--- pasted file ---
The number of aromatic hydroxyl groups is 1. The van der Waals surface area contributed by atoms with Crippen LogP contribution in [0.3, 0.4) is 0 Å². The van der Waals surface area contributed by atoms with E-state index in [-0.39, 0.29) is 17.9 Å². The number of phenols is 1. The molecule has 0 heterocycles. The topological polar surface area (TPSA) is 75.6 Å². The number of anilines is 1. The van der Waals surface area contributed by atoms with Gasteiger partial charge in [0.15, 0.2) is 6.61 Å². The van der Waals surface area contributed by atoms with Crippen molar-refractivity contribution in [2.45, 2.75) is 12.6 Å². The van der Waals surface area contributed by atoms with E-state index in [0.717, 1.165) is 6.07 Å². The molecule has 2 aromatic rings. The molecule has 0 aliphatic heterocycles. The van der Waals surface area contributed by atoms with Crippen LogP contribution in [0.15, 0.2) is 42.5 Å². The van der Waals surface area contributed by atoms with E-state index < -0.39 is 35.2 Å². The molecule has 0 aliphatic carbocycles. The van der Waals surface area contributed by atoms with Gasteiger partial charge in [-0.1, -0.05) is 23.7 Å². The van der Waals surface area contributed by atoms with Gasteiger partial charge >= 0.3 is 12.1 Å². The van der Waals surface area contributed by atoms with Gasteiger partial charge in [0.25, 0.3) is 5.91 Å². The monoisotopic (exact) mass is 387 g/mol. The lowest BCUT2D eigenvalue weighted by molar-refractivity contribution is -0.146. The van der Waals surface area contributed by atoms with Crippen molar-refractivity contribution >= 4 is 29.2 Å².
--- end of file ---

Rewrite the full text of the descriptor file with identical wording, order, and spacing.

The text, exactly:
The number of aromatic hydroxyl groups is 1. The van der Waals surface area contributed by atoms with Crippen LogP contribution in [0.3, 0.4) is 0 Å². The van der Waals surface area contributed by atoms with E-state index in [-0.39, 0.29) is 17.9 Å². The number of phenols is 1. The molecule has 0 heterocycles. The topological polar surface area (TPSA) is 75.6 Å². The number of anilines is 1. The van der Waals surface area contributed by atoms with Gasteiger partial charge in [0.15, 0.2) is 6.61 Å². The van der Waals surface area contributed by atoms with Crippen molar-refractivity contribution in [2.45, 2.75) is 12.6 Å². The van der Waals surface area contributed by atoms with E-state index in [0.717, 1.165) is 6.07 Å². The molecule has 2 aromatic rings. The molecule has 0 aliphatic heterocycles. The van der Waals surface area contributed by atoms with Crippen LogP contribution in [0.15, 0.2) is 42.5 Å². The van der Waals surface area contributed by atoms with E-state index < -0.39 is 35.2 Å². The molecule has 0 aliphatic carbocycles. The van der Waals surface area contributed by atoms with Gasteiger partial charge in [-0.1, -0.05) is 23.7 Å². The van der Waals surface area contributed by atoms with Gasteiger partial charge >= 0.3 is 12.1 Å². The van der Waals surface area contributed by atoms with Gasteiger partial charge in [0.25, 0.3) is 5.91 Å². The monoisotopic (exact) mass is 387 g/mol. The lowest BCUT2D eigenvalue weighted by molar-refractivity contribution is -0.146. The van der Waals surface area contributed by atoms with Crippen molar-refractivity contribution >= 4 is 29.2 Å².